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What You Need to Know About Probiotics


Probiotics are the healthy bacteria that live in our gut. They help with digestion, and may also enhance the immune system and reduce risk of some health conditions (though the research on this is still mixed).

The term “probiotics” appears everywhere these days, and nearly every food company is making a probiotic-containing product. But not all these foods are created equal. Some offer a health benefit while others don’t. Here’s a little more about probiotics so you can decide what to eat and what to skip.

What foods contain probiotics?

Yogurt, kefir, some cottage cheese, buttermilk, kombucha, pickled vegetables like kimchi & sauerkraut, and fermented soybean products like tempeh, miso & natto. Anything that’s been “cultured” (after pasteurization or processing) probably contains beneficial bacteria.

Which of these is best?

Cultured dairy foods are thought to be the best source of probiotics because they buffer stomach acid/bile and enhance the growth of good bacteria.  Yogurt is the most well-known dairy source of probiotics, but kefir has even more probiotics and may be more potent (a good thing). Eating a variety of cultured foods – with a focus on yogurt & kefir – is probably your best bet.

What if I don’t eat dairy?

If you’re dairy-free, pickled vegetables, fermented soy and kombucha are also great choices. But note: Even probiotic supplements and some non-dairy probiotic-containing products may contain small amounts of milk proteins, since these are often used to grow the probiotics. If you’re allergic to cow’s milk, make sure to read labels very carefully, monitor your symptoms and talk to your doctor.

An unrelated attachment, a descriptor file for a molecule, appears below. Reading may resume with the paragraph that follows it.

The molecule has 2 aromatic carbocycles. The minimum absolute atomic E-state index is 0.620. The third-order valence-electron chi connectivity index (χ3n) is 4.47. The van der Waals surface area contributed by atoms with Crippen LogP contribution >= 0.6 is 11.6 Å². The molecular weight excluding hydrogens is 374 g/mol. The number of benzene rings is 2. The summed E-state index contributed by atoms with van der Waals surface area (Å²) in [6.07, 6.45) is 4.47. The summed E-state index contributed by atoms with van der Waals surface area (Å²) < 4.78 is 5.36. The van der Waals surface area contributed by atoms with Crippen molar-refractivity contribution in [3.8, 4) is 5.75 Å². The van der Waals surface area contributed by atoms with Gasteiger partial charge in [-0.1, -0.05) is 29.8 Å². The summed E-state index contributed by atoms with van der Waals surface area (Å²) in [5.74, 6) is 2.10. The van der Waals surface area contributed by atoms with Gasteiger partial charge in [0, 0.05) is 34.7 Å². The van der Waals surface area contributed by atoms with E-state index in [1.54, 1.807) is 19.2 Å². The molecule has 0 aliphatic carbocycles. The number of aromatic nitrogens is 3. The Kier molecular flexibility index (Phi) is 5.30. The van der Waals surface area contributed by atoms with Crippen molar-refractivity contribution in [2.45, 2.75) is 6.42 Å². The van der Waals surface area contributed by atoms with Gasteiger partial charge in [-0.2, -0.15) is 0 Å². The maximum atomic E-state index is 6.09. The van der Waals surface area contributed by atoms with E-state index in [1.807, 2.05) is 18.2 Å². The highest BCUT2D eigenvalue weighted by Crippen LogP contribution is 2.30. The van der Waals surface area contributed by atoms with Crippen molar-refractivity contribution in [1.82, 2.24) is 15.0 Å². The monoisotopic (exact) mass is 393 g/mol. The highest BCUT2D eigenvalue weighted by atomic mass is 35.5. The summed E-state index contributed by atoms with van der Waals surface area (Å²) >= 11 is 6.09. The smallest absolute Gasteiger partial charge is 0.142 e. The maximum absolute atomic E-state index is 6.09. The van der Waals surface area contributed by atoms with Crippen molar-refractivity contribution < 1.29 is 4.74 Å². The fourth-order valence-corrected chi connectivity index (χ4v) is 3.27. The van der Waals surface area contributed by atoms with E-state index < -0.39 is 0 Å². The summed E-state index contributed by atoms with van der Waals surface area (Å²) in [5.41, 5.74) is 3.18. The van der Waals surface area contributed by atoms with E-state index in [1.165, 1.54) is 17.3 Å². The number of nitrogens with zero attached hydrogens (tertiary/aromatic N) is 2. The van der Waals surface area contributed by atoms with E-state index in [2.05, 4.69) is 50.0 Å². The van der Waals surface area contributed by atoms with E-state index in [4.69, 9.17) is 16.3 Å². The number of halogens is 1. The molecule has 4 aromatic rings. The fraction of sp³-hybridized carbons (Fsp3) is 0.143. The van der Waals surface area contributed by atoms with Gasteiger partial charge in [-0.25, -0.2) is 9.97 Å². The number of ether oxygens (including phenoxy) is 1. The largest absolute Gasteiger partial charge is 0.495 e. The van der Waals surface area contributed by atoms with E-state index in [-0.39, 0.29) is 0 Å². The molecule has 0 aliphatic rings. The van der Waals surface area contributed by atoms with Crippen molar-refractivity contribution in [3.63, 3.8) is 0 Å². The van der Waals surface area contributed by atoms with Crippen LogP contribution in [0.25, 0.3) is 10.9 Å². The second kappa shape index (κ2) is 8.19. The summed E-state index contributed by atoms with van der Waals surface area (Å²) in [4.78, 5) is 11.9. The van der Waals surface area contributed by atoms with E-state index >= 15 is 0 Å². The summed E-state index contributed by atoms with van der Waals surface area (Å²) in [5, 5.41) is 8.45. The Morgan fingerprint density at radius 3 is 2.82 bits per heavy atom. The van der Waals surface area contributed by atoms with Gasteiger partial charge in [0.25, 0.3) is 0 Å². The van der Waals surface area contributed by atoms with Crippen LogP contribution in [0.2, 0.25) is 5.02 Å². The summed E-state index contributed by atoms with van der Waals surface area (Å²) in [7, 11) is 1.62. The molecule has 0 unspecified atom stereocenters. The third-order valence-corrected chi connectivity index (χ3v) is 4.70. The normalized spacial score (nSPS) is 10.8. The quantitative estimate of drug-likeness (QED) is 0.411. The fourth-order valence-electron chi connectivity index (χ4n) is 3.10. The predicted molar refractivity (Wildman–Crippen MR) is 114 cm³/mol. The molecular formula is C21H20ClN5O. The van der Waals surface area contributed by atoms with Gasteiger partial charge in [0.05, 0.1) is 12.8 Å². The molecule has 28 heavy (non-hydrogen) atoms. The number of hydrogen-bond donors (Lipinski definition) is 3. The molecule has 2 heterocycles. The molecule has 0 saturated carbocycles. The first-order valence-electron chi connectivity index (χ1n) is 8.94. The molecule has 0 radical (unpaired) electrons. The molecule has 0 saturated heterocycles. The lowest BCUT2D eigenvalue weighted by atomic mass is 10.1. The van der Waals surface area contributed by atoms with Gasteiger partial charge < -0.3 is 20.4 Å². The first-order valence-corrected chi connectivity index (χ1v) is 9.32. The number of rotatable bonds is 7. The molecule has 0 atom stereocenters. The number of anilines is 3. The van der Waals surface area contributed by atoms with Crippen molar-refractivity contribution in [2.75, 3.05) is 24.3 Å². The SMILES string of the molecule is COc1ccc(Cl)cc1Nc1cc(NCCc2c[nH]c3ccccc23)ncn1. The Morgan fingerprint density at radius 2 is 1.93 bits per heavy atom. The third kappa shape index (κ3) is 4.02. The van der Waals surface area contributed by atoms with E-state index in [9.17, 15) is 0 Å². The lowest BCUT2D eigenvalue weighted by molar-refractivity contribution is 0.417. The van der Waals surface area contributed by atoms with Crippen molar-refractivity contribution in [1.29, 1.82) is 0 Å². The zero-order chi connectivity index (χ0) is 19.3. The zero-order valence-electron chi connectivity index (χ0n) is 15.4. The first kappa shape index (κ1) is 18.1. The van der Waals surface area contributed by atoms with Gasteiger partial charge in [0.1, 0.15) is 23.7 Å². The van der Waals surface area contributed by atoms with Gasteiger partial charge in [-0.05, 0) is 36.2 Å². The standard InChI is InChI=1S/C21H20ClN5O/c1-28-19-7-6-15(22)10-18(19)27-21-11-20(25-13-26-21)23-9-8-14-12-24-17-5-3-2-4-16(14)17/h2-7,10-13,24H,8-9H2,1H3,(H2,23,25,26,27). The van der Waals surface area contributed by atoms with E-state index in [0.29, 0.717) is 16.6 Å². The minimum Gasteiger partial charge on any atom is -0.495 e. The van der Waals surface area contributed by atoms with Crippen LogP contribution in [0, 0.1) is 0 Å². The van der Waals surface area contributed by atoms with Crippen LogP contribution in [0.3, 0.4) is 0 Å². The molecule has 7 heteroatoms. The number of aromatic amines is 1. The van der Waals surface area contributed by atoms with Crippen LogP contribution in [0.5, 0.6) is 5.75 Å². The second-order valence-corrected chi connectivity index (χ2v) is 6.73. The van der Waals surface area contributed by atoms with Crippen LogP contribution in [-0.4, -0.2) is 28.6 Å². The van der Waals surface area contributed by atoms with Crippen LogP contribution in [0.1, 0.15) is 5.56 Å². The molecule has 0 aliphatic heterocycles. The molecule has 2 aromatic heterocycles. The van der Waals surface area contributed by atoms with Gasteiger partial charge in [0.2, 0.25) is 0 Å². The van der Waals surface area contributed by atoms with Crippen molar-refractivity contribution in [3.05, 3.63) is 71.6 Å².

Should I take probiotic supplements?

Studies have shown that many probiotic supplements don’t contain as many probiotics as they claim. In fact, a 2004 evaluation of 10 brands found that 8 of the brands had only 10% of what they claimed, and 2 of the brands had no viable probiotics whatsoever! Probiotics have a short shelf-life and are easily destroyed by acid and heat, so getting them from cultured foods is more reliable than from supplements.

What about all the probiotic-enhanced foods? Are those good?

It depends. Probiotic-containing juice drinks and chocolate bars are still just juice drinks and chocolate bars, and should not be considered “healthy.” Look for strains from lactobacillus or bifidobacterium when shopping for foods and remember that whole foods – not processed foods with probiotics added – are best.

Source for this information.

Disclaimer: this advice should not replace the advice of your doctor or dietitian, and is not intended to cure any health condition.

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